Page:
StudentNews_RiverTopSurgery

Student receives surgery as he continues his gender transition

Thu, 15 Jul 2021 17:39:00 BST
River in clinic after undergoing surgery
River in clinic after undergoing surgery
 

 

A GCU student thanked his friends and family after raising funds for three years to undergo life-changing surgery as part of his gender transition.

Fourth year Forensic Investigation student and GCU Students’ Association LGBT+ Liberation Officer River Gowans received top surgery after first applying to the waiting list with an NHS gender clinic in summer 2019.

River spoke candidly about his transitioning journey and how the positive impact the experience has had on him.

He said; “I was fortunate enough to be able to save up a lot of money out of what I’ve got – I set aside usually half of what I take in and live on the bare minimum.

I think the average price for top surgery in the UK is about eight and a half thousand pounds.

I saved up quite a lot of my own then set up a Go Fund Me after my partner finally convinced me.

At first I was far too proud to be taking money from other people especially when they weren’t getting anything in return.”

When donations started appearing on River’s page, he explained how thankful he was to people who showed their support and wanted to help him reach his target.

He said; “I was blown away – and obviously very thankful because every tiny bit made it slightly easier for me to confirm a date for the surgery.”

River talked openly about the process and how he felt after the surgery.

He said; “The full medical title of the surgery is ‘bilateral mastectomy with free nipple grafts’ which basically meant that I got both breasts removed, the nipples were completely taken off and then re-attached.

The nipples are cut down to a more masculine size – also with the type of surgery I got there’s very little chance of regaining feeling in the nipples.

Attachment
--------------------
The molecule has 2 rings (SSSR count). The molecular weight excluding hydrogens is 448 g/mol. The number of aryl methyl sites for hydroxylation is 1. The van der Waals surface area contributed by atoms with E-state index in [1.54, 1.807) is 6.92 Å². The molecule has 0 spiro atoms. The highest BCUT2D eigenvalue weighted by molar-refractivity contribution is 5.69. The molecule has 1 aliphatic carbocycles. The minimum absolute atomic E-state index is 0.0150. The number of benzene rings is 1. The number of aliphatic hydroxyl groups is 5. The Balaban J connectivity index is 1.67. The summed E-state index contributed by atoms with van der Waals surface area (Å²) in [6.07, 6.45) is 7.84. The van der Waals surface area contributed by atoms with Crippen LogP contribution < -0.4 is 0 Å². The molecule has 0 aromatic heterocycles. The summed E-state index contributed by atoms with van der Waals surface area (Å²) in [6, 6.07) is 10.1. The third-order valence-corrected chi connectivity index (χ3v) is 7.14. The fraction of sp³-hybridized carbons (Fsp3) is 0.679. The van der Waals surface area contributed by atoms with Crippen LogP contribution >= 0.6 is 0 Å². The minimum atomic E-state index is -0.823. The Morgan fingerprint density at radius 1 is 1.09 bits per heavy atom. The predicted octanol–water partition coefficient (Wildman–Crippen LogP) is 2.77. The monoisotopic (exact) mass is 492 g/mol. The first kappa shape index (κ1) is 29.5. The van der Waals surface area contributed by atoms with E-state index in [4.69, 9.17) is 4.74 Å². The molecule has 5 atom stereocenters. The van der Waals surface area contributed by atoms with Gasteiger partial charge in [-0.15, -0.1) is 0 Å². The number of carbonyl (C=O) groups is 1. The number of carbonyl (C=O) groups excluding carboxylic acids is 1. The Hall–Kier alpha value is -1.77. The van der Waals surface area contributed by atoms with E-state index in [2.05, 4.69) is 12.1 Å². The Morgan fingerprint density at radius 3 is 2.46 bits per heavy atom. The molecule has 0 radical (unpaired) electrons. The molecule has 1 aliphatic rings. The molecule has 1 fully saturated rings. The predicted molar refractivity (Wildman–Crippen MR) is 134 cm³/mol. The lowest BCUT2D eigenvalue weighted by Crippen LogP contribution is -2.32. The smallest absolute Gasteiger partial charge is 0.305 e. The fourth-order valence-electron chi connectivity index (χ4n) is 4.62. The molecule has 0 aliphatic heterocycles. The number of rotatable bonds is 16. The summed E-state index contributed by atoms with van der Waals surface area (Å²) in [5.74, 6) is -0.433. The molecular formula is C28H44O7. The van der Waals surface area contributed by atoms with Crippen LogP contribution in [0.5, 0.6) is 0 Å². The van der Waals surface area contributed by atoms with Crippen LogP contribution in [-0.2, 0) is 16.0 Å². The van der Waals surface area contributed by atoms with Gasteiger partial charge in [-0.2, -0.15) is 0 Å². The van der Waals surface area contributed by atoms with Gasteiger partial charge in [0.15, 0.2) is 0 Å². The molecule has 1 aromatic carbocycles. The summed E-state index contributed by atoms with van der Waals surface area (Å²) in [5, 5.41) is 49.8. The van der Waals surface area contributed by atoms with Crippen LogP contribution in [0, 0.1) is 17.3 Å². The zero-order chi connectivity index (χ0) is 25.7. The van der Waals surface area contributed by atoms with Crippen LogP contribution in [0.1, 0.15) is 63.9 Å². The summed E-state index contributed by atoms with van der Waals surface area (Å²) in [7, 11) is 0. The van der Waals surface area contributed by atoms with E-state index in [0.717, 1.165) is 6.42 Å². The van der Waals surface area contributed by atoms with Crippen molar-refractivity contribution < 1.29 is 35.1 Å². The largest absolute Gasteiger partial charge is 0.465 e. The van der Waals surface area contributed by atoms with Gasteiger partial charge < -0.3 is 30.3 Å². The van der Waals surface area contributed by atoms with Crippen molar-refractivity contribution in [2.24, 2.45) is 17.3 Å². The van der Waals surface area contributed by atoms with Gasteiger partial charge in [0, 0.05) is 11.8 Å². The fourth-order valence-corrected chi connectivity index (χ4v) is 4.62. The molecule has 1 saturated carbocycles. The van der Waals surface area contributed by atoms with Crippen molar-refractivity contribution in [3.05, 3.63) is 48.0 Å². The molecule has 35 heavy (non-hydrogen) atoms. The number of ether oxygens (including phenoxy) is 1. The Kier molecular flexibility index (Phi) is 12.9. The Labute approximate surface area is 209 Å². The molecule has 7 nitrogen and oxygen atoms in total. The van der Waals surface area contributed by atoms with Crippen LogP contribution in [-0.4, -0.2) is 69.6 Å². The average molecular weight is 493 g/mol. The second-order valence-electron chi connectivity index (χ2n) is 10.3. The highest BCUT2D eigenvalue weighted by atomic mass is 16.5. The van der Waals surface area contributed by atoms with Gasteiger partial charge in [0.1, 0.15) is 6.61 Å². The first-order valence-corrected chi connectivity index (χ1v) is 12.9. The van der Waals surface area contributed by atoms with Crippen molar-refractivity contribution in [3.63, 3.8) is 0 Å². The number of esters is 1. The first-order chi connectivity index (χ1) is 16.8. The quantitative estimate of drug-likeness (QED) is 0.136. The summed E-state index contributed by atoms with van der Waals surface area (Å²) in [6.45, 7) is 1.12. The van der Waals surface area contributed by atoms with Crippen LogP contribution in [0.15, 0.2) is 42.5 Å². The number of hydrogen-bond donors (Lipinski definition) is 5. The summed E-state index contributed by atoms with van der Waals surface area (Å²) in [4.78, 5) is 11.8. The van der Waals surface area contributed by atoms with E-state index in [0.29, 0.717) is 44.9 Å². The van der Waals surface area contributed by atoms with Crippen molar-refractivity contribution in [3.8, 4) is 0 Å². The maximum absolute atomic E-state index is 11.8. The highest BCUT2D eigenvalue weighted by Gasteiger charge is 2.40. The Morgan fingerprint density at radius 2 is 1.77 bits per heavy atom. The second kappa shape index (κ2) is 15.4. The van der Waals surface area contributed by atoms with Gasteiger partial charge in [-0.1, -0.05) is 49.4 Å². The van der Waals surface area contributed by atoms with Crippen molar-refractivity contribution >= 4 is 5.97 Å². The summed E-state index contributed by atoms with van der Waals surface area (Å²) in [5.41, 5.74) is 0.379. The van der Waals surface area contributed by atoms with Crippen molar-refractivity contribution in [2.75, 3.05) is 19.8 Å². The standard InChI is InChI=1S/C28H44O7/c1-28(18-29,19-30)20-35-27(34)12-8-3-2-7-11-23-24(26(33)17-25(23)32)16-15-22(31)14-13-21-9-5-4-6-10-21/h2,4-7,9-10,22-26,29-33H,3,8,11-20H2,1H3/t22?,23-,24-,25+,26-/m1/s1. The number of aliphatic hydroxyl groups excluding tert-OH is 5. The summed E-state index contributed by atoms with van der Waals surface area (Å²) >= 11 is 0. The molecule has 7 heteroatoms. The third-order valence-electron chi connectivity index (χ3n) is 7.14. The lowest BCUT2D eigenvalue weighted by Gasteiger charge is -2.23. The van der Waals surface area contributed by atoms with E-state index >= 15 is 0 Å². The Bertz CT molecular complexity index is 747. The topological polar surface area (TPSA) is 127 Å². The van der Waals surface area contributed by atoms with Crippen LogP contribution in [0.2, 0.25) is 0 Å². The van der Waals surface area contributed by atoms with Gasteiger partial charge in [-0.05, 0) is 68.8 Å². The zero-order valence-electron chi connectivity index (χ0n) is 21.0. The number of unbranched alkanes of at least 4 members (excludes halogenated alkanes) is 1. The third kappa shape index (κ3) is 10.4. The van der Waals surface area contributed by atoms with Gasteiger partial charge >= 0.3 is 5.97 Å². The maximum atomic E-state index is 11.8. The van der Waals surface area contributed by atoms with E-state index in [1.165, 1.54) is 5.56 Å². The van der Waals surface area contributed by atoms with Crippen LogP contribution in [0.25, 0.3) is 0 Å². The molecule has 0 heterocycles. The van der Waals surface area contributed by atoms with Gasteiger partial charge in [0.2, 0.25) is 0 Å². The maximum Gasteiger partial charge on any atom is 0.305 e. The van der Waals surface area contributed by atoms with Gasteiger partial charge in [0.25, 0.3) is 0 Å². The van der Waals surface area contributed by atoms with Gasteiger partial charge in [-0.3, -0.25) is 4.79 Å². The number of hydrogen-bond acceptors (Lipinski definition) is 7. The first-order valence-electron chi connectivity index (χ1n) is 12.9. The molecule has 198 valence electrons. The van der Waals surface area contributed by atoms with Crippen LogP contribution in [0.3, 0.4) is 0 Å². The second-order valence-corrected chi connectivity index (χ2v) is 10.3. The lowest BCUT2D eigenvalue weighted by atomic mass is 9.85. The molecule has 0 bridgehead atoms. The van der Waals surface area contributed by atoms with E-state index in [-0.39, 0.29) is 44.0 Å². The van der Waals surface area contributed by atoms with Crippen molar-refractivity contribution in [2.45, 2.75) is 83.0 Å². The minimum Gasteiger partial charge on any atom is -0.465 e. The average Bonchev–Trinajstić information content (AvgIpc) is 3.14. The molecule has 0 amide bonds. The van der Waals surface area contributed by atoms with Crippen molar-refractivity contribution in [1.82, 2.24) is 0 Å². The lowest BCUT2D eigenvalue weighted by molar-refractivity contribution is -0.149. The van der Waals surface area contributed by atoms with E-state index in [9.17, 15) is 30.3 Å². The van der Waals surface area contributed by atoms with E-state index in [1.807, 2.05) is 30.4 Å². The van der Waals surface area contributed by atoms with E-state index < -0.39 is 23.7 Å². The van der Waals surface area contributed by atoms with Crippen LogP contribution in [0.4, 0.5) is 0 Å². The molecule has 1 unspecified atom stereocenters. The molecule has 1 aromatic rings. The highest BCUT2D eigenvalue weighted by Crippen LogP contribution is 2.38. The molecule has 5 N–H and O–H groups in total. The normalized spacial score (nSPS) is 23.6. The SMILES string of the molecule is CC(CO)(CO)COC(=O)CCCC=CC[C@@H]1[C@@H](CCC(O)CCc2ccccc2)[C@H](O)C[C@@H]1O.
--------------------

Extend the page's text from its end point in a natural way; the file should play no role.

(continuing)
It’s a very small price to pay and I’ve now seen my results, I actually put it up on Instagram the other day, they look fantastic to be honest!”

River added; “The scars are almost perfectly symmetrical – the nipples are definitely in the right place, it’s just a case of waiting for them to heal now that I’ve got the stitches out”

From coming out as transgender in first year just a few years ago, it’s been an intense few years at university for River and he talked about how he feels now at this stage of his transitioning journey.

He said; “I feel fantastic – it might partially be because of the amount of painkillers I’m currently taking but not wearing a binder is amazing.

It’s such a trivial thing but even just being able to feel a shirt on my chest rather than a binder which is so incredibly tight is fantastic.

Just being able to wake up and put on a shirt rather than having to get loads of layers on – or even better being able to walk around shirtless – it just the best feeling.”

It’s one thing to endure a gender transition, but River has also been working on completing his degree – he explained what it’s been like going through this experience as a student at GCU.

He said; “The University and the Students’ Association has been absolutely fantastic.

I think it was the end of first year when I found out who I had to go to for my name to get changed.

As this was in the height of the pandemic my actual legal name change wasn’t going through it was taking ages but the university were able to change it straight away”

He added; “I’m also LGBT+ officer for another year and have been involved with the committee since first year, so I’ve got good ties with the LGBT community as well as charities and other support networks.

All my lecturers have been fantastic, I’ve never once been dead-named since I changed my name.”

River also emphasised how important it is to support those who are raising money for similar surgeries if you can afford to;

“It is so important when you see Go Fund Me pages for Trans people trying to raise money to get surgery – I don’t think cisgender people can truly understand how agonising waiting five or six years for one part of surgery is.

So, even just taking a look and if you can’t donate just share it – maybe someone else can donate.

It’s a very very important surgery and it can be so difficult, there are so many loopholes to go through - so if you see a page share it.

If you’ve got a couple of extra quid to donate it will mean a lot.”

To find out more about how Glasgow Caledonian University is supporting LGBT+ students see our dedicated page.


By Rebecca Meechan

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